Optimizing the Industrial Internet of Things (IIoT) isn’t just about connecting machines and collecting data, but sharing it with the right partners to deliver the best value, according to participants in the “Industrial Internet of Things” panel at the Mobile World Congress in Barcelona. “You have to bring people in through an ecosystem – a cloud of clouds,” explained Ronald Zink, director, on-board applications at John Deere & Company, which is working with farmers and growers globally to digitalize and optimize production through IIoT.
“We’ve embraced mobile and cloud tech in a bigger way,” said Mr. Zink, who went on to explain the company’s cloud ecosystem, whereby trusted advisers share data and information, enabling a farmer to look at soil on the field, determine yield potential, and consider weather, which can impact planting and harvesting. SAP is showcasing a farming platform at its stand at Mobile World Congress this week as well.
“Working together we have more opportunities,” agreed Angel Barrio, VP, M2M Etisalat, a leading telecommunications operator in the Middle East and Africa, but he also noted the important role of standardization. “We are working with our competitors, vendors, and developers to try to standardize as soon as possible in order to spread technology all over the world.”
Mr. Christopher Ganz, group VP, service R&D at ABB, a provider of power and automation to the industry, offered insights on work ABB championed to analyze electric signals from the diesel motors on cruise ships through data collected by sensors. The data is fed to the cloud in order to optimize energy consumption while monitoring and predicting repairs. According to Mr. Ganz, “we can move basic service data into the cloud and derive more information to optimize customer maintenance and operations. Then data can provide more value.”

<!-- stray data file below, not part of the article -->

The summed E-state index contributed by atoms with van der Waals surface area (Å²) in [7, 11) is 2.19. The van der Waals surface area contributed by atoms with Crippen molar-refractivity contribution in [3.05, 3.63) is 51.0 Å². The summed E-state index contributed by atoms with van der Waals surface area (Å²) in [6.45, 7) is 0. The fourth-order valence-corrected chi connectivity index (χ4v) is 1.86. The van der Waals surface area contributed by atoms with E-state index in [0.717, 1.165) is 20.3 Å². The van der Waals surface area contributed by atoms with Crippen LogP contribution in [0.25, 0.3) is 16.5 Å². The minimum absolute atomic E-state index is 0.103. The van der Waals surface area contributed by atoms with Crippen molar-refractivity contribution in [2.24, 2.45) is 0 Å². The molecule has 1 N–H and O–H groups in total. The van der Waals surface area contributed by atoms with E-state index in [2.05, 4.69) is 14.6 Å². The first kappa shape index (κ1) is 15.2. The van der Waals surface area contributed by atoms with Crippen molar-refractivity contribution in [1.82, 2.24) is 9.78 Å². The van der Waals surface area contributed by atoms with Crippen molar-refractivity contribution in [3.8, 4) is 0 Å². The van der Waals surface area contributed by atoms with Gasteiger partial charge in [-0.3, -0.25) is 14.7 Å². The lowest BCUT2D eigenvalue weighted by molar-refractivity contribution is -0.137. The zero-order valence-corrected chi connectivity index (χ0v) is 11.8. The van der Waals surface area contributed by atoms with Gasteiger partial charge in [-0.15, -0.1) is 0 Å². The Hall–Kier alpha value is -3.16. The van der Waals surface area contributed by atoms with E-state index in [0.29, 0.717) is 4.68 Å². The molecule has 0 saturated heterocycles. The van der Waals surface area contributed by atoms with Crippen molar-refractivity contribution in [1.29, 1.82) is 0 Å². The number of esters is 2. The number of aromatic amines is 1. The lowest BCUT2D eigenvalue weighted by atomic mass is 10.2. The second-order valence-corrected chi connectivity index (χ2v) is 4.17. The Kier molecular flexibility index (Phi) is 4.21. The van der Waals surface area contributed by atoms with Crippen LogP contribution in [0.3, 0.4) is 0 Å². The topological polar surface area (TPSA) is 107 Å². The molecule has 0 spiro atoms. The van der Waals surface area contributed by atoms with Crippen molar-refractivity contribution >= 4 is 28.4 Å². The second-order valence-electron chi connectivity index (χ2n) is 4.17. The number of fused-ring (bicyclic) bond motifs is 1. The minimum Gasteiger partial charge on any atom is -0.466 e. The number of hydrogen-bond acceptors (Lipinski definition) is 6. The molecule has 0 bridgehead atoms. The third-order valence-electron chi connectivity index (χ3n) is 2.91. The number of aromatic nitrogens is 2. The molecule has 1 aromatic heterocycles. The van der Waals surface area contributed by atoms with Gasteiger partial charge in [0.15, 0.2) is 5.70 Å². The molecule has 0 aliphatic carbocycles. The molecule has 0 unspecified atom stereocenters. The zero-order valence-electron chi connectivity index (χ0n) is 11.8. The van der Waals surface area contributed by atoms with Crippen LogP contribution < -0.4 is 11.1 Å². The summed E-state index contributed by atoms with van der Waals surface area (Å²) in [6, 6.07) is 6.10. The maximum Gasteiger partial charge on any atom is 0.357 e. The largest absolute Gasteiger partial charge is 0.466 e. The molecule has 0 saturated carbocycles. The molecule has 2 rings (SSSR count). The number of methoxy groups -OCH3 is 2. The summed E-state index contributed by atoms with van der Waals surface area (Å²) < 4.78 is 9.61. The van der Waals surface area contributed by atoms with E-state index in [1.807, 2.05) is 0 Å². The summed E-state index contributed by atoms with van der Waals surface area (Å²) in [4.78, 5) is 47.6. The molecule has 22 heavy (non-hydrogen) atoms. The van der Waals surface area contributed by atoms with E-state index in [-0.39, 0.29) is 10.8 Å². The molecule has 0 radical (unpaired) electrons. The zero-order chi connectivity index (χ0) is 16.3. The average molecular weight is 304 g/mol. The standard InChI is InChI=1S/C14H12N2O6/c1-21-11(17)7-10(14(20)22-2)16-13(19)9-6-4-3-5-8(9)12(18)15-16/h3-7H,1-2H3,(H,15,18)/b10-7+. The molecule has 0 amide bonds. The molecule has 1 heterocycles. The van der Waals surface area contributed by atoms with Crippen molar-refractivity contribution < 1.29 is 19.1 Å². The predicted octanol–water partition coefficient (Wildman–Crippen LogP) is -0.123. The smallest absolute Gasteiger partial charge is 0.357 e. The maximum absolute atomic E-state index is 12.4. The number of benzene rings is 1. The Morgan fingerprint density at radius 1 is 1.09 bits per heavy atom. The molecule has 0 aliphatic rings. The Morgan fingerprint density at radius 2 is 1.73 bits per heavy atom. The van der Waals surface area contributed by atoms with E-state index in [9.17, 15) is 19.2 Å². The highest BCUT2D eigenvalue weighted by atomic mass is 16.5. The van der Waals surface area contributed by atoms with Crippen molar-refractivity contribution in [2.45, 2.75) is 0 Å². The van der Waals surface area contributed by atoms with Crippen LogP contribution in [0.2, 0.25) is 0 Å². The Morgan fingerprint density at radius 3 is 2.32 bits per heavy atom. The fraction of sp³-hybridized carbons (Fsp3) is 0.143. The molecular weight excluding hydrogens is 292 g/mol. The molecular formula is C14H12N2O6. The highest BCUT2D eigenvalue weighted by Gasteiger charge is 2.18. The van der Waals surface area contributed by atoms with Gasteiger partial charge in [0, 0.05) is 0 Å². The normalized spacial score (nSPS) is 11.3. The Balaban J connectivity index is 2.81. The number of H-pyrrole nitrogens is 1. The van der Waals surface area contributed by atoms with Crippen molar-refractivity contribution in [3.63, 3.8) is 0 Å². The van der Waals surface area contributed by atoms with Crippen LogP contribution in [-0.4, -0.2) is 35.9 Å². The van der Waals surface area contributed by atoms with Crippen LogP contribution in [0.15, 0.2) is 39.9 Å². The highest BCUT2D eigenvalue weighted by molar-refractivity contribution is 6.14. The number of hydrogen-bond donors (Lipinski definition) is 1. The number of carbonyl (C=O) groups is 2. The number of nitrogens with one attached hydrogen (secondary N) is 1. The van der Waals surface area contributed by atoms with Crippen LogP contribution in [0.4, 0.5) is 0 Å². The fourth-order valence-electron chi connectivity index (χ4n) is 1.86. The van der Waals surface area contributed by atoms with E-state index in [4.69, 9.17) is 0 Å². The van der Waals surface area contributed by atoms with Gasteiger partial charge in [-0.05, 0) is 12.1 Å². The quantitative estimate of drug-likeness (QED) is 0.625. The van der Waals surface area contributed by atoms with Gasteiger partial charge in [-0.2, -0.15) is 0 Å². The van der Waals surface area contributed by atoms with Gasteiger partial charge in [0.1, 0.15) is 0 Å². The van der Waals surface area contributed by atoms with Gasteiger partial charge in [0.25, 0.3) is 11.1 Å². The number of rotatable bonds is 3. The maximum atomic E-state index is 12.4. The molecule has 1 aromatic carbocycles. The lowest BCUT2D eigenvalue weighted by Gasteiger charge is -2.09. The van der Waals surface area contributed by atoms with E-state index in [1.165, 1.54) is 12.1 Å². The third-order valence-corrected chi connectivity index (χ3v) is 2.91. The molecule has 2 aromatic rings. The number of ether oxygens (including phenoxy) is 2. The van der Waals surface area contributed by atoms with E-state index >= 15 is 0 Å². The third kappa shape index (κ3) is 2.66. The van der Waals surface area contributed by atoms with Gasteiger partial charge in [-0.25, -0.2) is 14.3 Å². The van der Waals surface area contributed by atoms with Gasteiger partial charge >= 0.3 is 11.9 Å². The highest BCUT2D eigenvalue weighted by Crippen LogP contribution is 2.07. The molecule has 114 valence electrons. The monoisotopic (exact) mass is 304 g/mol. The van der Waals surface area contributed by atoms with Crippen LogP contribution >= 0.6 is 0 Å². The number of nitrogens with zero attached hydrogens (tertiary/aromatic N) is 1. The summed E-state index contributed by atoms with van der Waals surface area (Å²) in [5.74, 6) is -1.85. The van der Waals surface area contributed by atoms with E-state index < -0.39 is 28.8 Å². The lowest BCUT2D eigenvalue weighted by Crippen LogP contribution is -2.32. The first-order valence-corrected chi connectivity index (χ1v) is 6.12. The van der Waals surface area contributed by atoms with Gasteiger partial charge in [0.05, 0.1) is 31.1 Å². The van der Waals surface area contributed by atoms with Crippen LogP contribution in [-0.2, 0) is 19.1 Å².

Mats Myrberg, senior director, business development, IoT & research at Microsoft, presented a case study on monitoring a 150-year old elevator from the cloud. In his view, machine learning is the future of the cloud. Microsoft’s technology enables the elevator company to benefit from algorithms that predict when a machine is going to break down so that parts are shipped before it breaks.
“This is the third wave of Internet, some say,” he noted. “Industries that haven’t adopted Internet technology are now adopting and transforming.”
Of course – if you are using the cloud. An actual cloud doesn’t have any boundaries. It’s fluid. But more important, it can provide the much-needed precipitation that brings nature to life. So it is with cloud technology – but it’s your ideas that can grow and transform your business.
Running your business in the cloud is no longer just a consideration during a typical use-case exercise. Business executives are now faced with making decisions on solutions that go beyond previous limitations with cloud computing. Selecting the latest tools to address a business process gap is now less about features and more about functionality.
It doesn’t matter whether your organization is experienced with cloud solutions or new to the concept. Cloud technology is quickly becoming a core part of addressing the needs of a growing business.
5 considerations when planning your journey to the cloud
How can your organization define its successful path to the cloud? Here are five things you should consider when investigating whether a move to the cloud is right for you.
1. Understanding the cloud is great, but putting it into action is another thing.
For most CIOs, putting a cloud strategy on paper is new territory. Cloud computing is taking on new realms: Pure managed services to software-as-a-service (SaaS). Just as legacy computing had different flavors, so does cloud technology.
2. There is more than one way to innovate in the cloud.
Alignment with an open cloud reference architecture can help your CIO deliver on the promises of the cloud while using a stair-step approach to cloud adoption – from on-premise to hybrid to full cloud computing. Some companies find their own path by constantly reevaluating their needs and shifting their focus when necessary – making the move from running a data center to delivering real value to stakeholders, for example.
3. The cloud can help accelerate processes and lower cost.
By recognizing unprecedented growth, your organization can embark on a path to significant transformation that powers greater agility and competitiveness. Choose a solution set that best meets your needs, and implement and support it moving forward. By leveraging the cloud to support the chosen solution, ongoing maintenance, training, and system issues becomes the cloud provider’s responsibility. And for you, this offers the freedom to focus on the core business.
4. You can lock down your infrastructure and ensure more efficient processes.